new eclecticism undermined the doctrine of ˜Truth-Virtue-Usefulness™
and the principle of rationality became a hollow slogan as a result of its
endless reiteration.
In the 1770s the Aufkl¨ rung then experienced a severe crisis; after 1780
its protagonists were too weak to respond to new challenges. The young
turned to the Sturm und Drang and the world of feelings and emotion.
Kant™s vision of self-critical reason entailed the abandonment of too many
key principles of previous Aufkl¨ rung thinking, and in effect merely gen-
erated an internecine struggle between Kantians and anti-Kantians. The
weak and sickly Aufkl¨ rung could not cope with what Friedrich Carl
von Moser called the ˜Freiheitsin¬‚uenza™. In particular, the French Rev-
olution posed political challenges to which the German Aufkl¨ rer were
not equal. Lacking any constructive answers to the great questions of
the day, their defence of the reformist Aufkl¨ rung as the true Aufkl¨ rung
a a
lost credibility and they abandoned the central cause that had inspired
four generations: the commitment to practical reform. Germany paid a
heavy price for their pusillanimous self-denial: for ˜The fact that Germany
too had been a country of Enlightenment, was then forgotten for a
long time.™25 Above all, Schneiders insists that neither Leibniz nor Kant
belonged to the Aufkl¨ rung.26 Leibniz, he argues, did not have the anthro-
pological vision that he believes is typical of the Aufkl¨ rung; he remained
essentially a metaphysician and a natural scientist. Kant, he argues,
started off by defending the Aufkl¨ rung and thought of himself as a
philosopher of the movement. Yet Kant™s philosophy clearly undermined
the basis for empirical criticism and in pursuing an understanding of tran-
scendental ˜Vorurtheile™ or judgements he transcended the Aufkl¨ rung.a
Schneiders is not a critic of the Aufkl¨ rung. On the contrary, he has
devoted his entire career to promoting it. He has been particularly in¬‚uen-
tial in dispelling the old myth that the German Aufkl¨ rung was a delayed,
in some sense retarded, phenomenon that really only took root around
1750 and he has consistently argued for the continuing contemporary
relevance of Enlightenment philosophy.27 Yet in key respects his peri-
odisation mirrors the views of those whom he alleges have repressed the
memory of Aufkl¨ rung in Germany.

25 26 Ibid., pp. 17“18.
Schneiders, Lexikon der Aufkl¨ rung, p. 22.
27 See, for example, Werner Schneiders, Hoffnung auf Vernunft. Aufkl¨ rungsphilosophie in
Deutschland (Hamburg: Meiner, 1990) and his Deutsche Philosophie im 20. Jahrhundert
(Munich: C. H. Beck, 1998), pp. 207“8. On Schneiders generally, see: Frank Gunert and
Friedrich Vollhardt (eds.), Aufkl¨ rung als praktische Philosophie. Werner Schneiders zum
65. Geburtstag (Tubingen: M. Niemeyer, 1998). The preface praises him for his life-long
commitment to promoting the understanding of both the epoch and the programme of
the Aufkl¨ rung. Ibid., pp. ix“x.
The transformation of the Aufkl¨ rung
a 165

The early and middle periods are relatively unproblematic. The idea of
an early Enlightenment starting in the last decades of the seventeenth cen-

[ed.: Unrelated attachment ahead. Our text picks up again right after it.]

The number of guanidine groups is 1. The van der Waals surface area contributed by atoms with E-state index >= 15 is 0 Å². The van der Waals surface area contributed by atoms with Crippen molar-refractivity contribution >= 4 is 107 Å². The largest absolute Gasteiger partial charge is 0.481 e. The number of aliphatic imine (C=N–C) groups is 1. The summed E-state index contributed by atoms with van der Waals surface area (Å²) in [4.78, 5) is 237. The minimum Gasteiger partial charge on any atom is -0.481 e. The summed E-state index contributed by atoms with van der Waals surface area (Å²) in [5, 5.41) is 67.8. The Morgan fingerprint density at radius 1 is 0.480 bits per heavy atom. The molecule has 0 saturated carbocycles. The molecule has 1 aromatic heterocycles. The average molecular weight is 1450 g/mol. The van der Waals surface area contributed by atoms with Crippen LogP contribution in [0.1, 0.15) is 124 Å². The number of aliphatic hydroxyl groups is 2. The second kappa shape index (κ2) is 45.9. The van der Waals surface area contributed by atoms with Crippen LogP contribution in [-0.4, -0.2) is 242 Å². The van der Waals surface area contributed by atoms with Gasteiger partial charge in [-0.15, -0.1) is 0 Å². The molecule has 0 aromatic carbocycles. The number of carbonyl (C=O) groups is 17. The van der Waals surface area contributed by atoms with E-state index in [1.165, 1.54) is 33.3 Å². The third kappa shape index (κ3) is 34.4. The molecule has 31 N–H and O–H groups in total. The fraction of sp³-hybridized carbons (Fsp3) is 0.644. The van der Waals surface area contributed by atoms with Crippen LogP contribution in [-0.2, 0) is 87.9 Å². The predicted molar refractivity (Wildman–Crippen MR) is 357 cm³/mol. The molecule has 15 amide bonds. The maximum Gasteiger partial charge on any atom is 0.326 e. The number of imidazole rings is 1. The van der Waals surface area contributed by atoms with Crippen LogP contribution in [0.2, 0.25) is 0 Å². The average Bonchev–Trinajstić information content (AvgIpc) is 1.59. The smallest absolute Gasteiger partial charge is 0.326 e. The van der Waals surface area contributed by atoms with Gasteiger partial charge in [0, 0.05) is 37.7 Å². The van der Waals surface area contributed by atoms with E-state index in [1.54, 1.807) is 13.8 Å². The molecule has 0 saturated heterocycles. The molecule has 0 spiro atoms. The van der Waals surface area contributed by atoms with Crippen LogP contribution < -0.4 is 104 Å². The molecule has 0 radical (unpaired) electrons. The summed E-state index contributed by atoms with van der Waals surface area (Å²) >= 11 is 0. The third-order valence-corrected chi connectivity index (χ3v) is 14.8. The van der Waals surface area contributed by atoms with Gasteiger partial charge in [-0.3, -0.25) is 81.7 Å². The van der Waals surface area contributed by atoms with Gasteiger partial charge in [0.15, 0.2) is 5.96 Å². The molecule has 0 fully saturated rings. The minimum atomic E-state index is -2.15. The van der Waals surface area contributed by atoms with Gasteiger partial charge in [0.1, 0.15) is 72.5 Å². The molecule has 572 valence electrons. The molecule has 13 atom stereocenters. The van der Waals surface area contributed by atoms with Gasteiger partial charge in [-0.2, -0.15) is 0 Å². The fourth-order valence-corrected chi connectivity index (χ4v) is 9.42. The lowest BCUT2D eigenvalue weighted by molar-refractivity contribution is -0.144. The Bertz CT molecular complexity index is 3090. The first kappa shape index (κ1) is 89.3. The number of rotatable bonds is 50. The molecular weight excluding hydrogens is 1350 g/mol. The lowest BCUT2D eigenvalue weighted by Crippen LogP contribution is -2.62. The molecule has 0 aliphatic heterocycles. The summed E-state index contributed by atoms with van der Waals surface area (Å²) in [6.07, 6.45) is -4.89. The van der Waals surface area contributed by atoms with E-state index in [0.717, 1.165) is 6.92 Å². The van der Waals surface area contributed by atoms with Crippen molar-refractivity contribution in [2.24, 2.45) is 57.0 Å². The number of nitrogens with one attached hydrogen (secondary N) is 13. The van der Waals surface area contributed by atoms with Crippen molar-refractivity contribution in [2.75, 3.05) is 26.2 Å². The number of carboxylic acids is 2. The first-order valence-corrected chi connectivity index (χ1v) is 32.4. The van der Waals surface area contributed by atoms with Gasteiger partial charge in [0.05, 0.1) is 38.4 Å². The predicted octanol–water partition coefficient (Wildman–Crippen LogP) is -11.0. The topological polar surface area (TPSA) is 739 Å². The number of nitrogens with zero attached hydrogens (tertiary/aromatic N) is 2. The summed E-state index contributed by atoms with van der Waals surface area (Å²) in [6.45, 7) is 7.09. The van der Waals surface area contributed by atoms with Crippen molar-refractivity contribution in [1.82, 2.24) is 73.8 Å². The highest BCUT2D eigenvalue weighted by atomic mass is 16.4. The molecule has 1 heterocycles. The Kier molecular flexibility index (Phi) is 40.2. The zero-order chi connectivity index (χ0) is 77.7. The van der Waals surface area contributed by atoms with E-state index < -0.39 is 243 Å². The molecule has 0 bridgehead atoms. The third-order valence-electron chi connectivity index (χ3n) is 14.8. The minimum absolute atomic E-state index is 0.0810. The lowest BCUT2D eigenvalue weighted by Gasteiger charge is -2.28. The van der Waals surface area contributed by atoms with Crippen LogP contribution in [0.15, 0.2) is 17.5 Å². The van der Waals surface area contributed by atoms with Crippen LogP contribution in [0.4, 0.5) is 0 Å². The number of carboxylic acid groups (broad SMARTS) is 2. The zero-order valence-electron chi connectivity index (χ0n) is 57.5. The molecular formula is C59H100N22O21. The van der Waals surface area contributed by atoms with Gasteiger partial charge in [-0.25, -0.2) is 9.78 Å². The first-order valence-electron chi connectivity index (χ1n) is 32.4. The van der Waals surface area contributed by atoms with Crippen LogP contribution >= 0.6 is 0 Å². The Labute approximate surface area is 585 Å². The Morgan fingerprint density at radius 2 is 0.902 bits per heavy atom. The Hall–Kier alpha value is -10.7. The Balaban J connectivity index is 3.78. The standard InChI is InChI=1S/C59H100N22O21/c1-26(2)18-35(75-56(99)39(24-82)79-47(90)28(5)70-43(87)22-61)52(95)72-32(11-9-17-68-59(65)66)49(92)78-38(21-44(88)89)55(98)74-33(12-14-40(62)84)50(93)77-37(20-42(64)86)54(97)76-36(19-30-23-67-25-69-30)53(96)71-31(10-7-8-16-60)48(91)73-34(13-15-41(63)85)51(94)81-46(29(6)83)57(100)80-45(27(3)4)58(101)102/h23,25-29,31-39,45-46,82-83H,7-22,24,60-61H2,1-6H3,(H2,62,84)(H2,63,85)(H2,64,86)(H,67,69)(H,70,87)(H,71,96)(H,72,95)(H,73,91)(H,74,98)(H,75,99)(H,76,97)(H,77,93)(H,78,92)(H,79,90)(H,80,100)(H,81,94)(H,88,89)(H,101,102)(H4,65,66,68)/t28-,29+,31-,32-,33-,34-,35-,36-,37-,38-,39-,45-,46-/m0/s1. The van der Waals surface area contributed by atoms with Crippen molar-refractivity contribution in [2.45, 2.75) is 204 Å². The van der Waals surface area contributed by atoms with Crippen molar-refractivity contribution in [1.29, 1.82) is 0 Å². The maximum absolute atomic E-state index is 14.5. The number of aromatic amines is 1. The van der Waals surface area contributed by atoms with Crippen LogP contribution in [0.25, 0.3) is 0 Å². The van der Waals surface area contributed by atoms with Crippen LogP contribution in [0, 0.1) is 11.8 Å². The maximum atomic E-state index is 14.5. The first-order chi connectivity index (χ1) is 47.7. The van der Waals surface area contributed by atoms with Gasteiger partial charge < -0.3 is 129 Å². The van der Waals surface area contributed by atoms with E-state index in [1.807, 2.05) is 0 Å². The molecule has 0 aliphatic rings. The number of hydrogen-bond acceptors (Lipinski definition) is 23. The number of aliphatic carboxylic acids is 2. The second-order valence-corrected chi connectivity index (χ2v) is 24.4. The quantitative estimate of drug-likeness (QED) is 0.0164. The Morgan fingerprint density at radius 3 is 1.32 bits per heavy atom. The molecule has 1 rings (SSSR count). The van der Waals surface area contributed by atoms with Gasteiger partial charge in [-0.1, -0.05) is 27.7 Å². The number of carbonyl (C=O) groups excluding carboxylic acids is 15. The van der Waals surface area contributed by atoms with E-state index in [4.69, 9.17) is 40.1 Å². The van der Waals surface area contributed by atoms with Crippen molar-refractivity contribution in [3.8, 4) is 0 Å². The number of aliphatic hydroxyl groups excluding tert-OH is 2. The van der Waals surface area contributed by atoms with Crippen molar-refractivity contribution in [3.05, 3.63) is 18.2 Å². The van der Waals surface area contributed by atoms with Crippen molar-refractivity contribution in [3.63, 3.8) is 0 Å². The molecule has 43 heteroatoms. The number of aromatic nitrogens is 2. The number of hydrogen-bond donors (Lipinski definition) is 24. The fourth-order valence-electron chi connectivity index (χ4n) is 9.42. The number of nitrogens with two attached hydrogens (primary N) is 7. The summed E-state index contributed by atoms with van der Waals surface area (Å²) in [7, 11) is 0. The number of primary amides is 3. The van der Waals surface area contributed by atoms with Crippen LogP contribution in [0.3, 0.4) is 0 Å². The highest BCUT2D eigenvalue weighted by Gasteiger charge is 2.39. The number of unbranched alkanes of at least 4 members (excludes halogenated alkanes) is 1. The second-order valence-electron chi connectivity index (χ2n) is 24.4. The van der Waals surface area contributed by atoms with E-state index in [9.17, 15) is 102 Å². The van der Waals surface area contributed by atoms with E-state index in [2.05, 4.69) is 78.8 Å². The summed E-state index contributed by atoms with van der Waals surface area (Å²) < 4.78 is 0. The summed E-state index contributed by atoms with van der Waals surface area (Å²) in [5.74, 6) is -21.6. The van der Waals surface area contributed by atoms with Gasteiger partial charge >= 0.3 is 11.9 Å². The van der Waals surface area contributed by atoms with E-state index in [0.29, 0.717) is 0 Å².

tury is now widely accepted, as is the central role that Thomasius played
in propagating the new ideas and promoting a new approach to the prob-
lems of government and society. While it is conventional to emphasise that
the Aufkl¨ rung was initially an academic movement and that it developed
in alliance with the state rather than in opposition to it, the recent focus on
the radical Enlightenment has added a new dimension. Martin Mulsow,
for example, has discovered a network of radical Antitrinitarian writers
who challenged virtually every assumption of conventional theology and
who savagely criticised the political exploitation of of¬cial teachings.28
Jonathan Israel has explored the central signi¬cance of Spinoza™s writ-
ings in this radical Enlightenment, suggesting that the Spinozist radical
Enlightenment was much more important, especially for the German
tradition, than most have previously recognised.29 Mulsow is more cau-
tious. He points out that the early German radicals were nothing if not
eclectic and that they were just as happy taking issue with Spinozist doc-
trine as they were arguing against Christian Platonism or the notion of a
philosophia perennis.30
At the same time, and at a less elevated level, recent research has
revealed evidence of radical strands in German politics from the late
seventeenth century. In urban unrest from Hamburg in the north to
Basel and Zurich in the south the demand for openness and publicity, for
the publication of constitutions and the public scrutiny of government
decisions became increasingly vociferous.31 These events were not just
localised and, though it is dif¬cult to measure their impact, it seems that,
cumulatively, they contributed to a growing awareness of and assertion
of fundamental rights.32 In the case of the Zurich unrest of 1713, for

28 Martin Mulsow, Moderne aus dem Untergrund. Radikale Fr¨ haufkl¨ rung in Deutschland
u a
1680“1720 (Hamburg: F. Meiner, 2002).
29 Jonathan Israel, Radical Enlightenment: Philosophy and the Making of Modernity 1650“1750
(Oxford: Oxford University Press, 2001), pp. 11“13.
30 Mulsow, Moderne, pp. 439“43. See also: Winfried Schroder, Spinoza in der deutschen
Fr¨ haufkl¨ rung (Wurzburg: Konigshausen & Neumann, 1987); Martin Pott, ˜Radikale
u a ¨ ¨
Aufkl¨ rung und Freidenker. Materialismus und Religionskritik in der deutschen